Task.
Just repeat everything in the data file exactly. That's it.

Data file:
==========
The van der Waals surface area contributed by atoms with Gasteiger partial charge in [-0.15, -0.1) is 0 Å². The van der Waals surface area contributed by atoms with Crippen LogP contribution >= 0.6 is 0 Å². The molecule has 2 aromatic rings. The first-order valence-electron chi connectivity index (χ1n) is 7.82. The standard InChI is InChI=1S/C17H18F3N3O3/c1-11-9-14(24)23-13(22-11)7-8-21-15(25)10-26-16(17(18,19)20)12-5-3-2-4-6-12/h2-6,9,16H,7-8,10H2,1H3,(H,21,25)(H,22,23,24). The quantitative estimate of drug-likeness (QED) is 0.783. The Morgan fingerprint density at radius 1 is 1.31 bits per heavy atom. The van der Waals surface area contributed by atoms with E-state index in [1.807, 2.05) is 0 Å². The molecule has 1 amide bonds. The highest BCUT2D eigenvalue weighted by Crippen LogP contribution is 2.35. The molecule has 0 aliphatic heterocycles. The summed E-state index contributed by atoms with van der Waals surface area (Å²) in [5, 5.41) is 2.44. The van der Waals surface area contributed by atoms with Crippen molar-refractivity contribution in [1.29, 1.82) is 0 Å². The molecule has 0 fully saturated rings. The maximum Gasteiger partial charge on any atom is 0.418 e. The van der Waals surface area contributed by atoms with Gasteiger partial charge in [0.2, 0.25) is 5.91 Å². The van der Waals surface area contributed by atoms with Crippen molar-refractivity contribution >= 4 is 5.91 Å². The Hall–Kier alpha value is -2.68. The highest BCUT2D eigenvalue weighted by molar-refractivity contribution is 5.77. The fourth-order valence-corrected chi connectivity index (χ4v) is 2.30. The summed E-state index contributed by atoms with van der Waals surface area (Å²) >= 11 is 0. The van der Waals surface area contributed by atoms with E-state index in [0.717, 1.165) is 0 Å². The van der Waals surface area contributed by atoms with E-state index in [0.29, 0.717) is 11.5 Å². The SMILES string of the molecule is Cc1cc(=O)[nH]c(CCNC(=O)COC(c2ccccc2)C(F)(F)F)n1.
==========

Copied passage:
The van der Waals surface area contributed by atoms with Gasteiger partial charge in [-0.15, -0.1) is 0 Å². The van der Waals surface area contributed by atoms with Crippen LogP contribution >= 0.6 is 0 Å². The molecule has 2 aromatic rings. The first-order valence-electron chi connectivity index (χ1n) is 7.82. The standard InChI is InChI=1S/C17H18F3N3O3/c1-11-9-14(24)23-13(22-11)7-8-21-15(25)10-26-16(17(18,19)20)12-5-3-2-4-6-12/h2-6,9,16H,7-8,10H2,1H3,(H,21,25)(H,22,23,24). The quantitative estimate of drug-likeness (QED) is 0.783. The Morgan fingerprint density at radius 1 is 1.31 bits per heavy atom. The van der Waals surface area contributed by atoms with E-state index in [1.807, 2.05) is 0 Å². The molecule has 1 amide bonds. The highest BCUT2D eigenvalue weighted by Crippen LogP contribution is 2.35. The molecule has 0 aliphatic heterocycles. The summed E-state index contributed by atoms with van der Waals surface area (Å²) in [5, 5.41) is 2.44. The van der Waals surface area contributed by atoms with Crippen molar-refractivity contribution in [1.29, 1.82) is 0 Å². The molecule has 0 fully saturated rings. The maximum Gasteiger partial charge on any atom is 0.418 e. The van der Waals surface area contributed by atoms with Gasteiger partial charge in [0.2, 0.25) is 5.91 Å². The van der Waals surface area contributed by atoms with Crippen molar-refractivity contribution >= 4 is 5.91 Å². The Hall–Kier alpha value is -2.68. The highest BCUT2D eigenvalue weighted by molar-refractivity contribution is 5.77. The fourth-order valence-corrected chi connectivity index (χ4v) is 2.30. The summed E-state index contributed by atoms with van der Waals surface area (Å²) >= 11 is 0. The van der Waals surface area contributed by atoms with E-state index in [0.717, 1.165) is 0 Å². The van der Waals surface area contributed by atoms with E-state index in [0.29, 0.717) is 11.5 Å². The SMILES string of the molecule is Cc1cc(=O)[nH]c(CCNC(=O)COC(c2ccccc2)C(F)(F)F)n1.